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Japan launches X-ray observatory to study deep space

(Xinhua) Updated: 2016-02-17 18:29

Japan launches X-ray observatory to study deep space

An undated artist's rendering depicts a solar storm hitting Mars and stripping ions from the planet's upper atmosphere in this NASA handout released November 5, 2015. [Photo/Xinhua/APNASA]

TOKYO -- Japan on Wednesday launched a new generation X-ray astronomy satellite aiming to reveal the structure of the universe and physics at extreme conditions in space.

The Japan Aerospace Exploration Agency (JAXA) and Mitsubishi Heavy Industries, Ltd. launched the X-ray Astronomy Satellite (ASTRO-H) aboard the H-2A Launch Vehicle at 5:45 p.m. (0845 GMT) on Wednesday from JAXA's Tanegashima Space Center in Japan's southwestern Kagoshima prefecture.

About 14 minutes after liftoff, ASTRO-H separated from the rocket. The satellite has been released from the upper stage of the H-2A rocket to begin a three-year mission.

The launch was scheduled for Feb.12, but was postponed due to unfavorable weather conditions.

The ASTRO-H satellite is the sixth in a series of Japanese X-ray missions since 1979 and is the successor to the SUZAKU satellite currently in space. Wednesday's launch is the first of the year 2016 for Japan.

ASTRO-H will "investigate the mechanisms of how galaxy clusters - the largest objects in space made of 'visible matter' - formed and influenced by dark energy and dark matter, to reveal the formation and evolution of supermassive black holes at the center of galaxies, and to unearth the physical laws governing extreme conditions in neutron stars and black holes," said JAXA.

"ASTRO-H will allow measurements of the curvature of space time. This is space time warped in close proximity to spinning black holes, something no-one has ever seen. The high precision observations of ASTRO-H will enable us to glimpse this for the first time," said the Japanese space agency.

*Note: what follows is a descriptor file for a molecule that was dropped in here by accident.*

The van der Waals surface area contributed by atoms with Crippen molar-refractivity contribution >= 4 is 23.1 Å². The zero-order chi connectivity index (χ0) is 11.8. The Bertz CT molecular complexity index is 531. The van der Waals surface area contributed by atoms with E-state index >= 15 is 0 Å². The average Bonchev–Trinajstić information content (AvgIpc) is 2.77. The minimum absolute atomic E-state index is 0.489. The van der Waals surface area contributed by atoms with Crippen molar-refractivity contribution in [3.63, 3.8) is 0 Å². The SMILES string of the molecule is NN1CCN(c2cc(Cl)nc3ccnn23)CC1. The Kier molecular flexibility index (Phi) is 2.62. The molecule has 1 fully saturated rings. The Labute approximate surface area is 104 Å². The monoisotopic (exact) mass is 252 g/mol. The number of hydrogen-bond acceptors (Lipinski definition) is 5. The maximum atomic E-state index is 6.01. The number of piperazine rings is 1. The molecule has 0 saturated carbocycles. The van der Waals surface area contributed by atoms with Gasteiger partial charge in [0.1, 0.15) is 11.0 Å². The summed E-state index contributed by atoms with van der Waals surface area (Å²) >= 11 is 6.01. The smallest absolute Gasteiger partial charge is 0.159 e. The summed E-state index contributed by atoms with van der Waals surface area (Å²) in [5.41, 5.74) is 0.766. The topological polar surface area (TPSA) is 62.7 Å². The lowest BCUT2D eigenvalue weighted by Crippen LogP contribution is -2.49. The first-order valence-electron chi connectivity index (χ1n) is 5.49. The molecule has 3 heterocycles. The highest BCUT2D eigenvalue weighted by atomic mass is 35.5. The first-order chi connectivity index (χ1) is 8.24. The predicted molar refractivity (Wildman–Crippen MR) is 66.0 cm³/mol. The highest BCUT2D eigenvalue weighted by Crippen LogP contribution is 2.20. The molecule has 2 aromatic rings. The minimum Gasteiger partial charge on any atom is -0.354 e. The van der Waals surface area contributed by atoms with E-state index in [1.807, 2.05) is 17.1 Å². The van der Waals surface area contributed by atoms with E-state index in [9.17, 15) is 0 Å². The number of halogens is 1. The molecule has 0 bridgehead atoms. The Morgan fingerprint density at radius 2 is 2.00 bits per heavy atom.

"These observations are expected to lead to new ways of verifying Einstein's theory of general relativity," it said.

With overall length of about 14 meters and total weight of 2.7 tons, ASTRO-H is equipped with four telescopes and six detectors to study both hard and soft X-rays and gamma rays.

The four telescopes include a soft X-ray spectrometer (SXS), a soft X-ray imaging system (SXI), a hard X-ray imaging system (HXI), and a soft gamma-ray detector (SGD).

Many objects in deep space emit X-rays as well as visible light. Those X-rays, however, have wavelengths which are 1,000 to 100,000 times shorter than visible light. The best way to study X-rays from deep space is to use an orbiting telescope.

X-rays and gamma-rays from space are absorbed in the Earth's atmosphere, thus they cannot be observed on the Earth. Therefore observation in space is necessary.

Compared to the SUZAKU, ASTRO-H "will be able to perform spectroscopic observations on celestial bodies 10 times to 100 times darker than what the Suzaku was capable of doing," said JAXA.

ASTRO-H will orbit around the earth at an altitude of 575 km with an inclination angle of 31 degrees and complete one revolution every 96 minutes. It will maintain orbit near the equator and gather data for three years.

Led by Japan, the JAXA's project is an international collaboration with the participation of U.S. National Aeronautics and Space Administration (NASA), the European Space Agency (ESA), Canadian Space Agency (CSA), Netherlands Institute for Space Research, and universities in Japan, Europe and North America.

According to JAXA, proposals for observations will be accepted from all over the world after launch. As the sole large-scale public X-ray observatory, ASTRO-H will offer over 10 years of data to the public.

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